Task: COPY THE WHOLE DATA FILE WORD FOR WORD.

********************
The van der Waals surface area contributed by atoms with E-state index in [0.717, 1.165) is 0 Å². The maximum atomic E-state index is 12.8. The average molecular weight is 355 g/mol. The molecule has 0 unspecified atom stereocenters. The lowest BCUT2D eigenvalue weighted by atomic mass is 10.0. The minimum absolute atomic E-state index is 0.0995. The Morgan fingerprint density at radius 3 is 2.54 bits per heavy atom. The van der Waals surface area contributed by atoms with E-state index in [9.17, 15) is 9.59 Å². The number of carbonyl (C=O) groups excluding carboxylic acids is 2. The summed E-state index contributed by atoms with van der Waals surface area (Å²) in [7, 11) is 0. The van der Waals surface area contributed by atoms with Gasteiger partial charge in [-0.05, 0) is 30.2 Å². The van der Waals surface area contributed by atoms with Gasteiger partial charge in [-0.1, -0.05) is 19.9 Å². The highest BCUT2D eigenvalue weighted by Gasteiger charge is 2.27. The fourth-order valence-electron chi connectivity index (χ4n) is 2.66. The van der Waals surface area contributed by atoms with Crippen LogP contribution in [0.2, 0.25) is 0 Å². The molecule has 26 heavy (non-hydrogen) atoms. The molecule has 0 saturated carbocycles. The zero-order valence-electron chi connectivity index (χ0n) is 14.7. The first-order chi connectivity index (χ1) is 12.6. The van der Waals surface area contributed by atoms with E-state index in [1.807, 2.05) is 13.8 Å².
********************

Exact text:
The van der Waals surface area contributed by atoms with E-state index in [0.717, 1.165) is 0 Å². The maximum atomic E-state index is 12.8. The average molecular weight is 355 g/mol. The molecule has 0 unspecified atom stereocenters. The lowest BCUT2D eigenvalue weighted by atomic mass is 10.0. The minimum absolute atomic E-state index is 0.0995. The Morgan fingerprint density at radius 3 is 2.54 bits per heavy atom. The van der Waals surface area contributed by atoms with E-state index in [9.17, 15) is 9.59 Å². The number of carbonyl (C=O) groups excluding carboxylic acids is 2. The summed E-state index contributed by atoms with van der Waals surface area (Å²) in [7, 11) is 0. The van der Waals surface area contributed by atoms with Gasteiger partial charge in [-0.05, 0) is 30.2 Å². The van der Waals surface area contributed by atoms with Gasteiger partial charge in [-0.1, -0.05) is 19.9 Å². The highest BCUT2D eigenvalue weighted by Gasteiger charge is 2.27. The fourth-order valence-electron chi connectivity index (χ4n) is 2.66. The van der Waals surface area contributed by atoms with Crippen LogP contribution in [0.2, 0.25) is 0 Å². The molecule has 26 heavy (non-hydrogen) atoms. The molecule has 0 saturated carbocycles. The zero-order valence-electron chi connectivity index (χ0n) is 14.7. The first-order chi connectivity index (χ1) is 12.6. The van der Waals surface area contributed by atoms with E-state index in [1.807, 2.05) is 13.8 Å².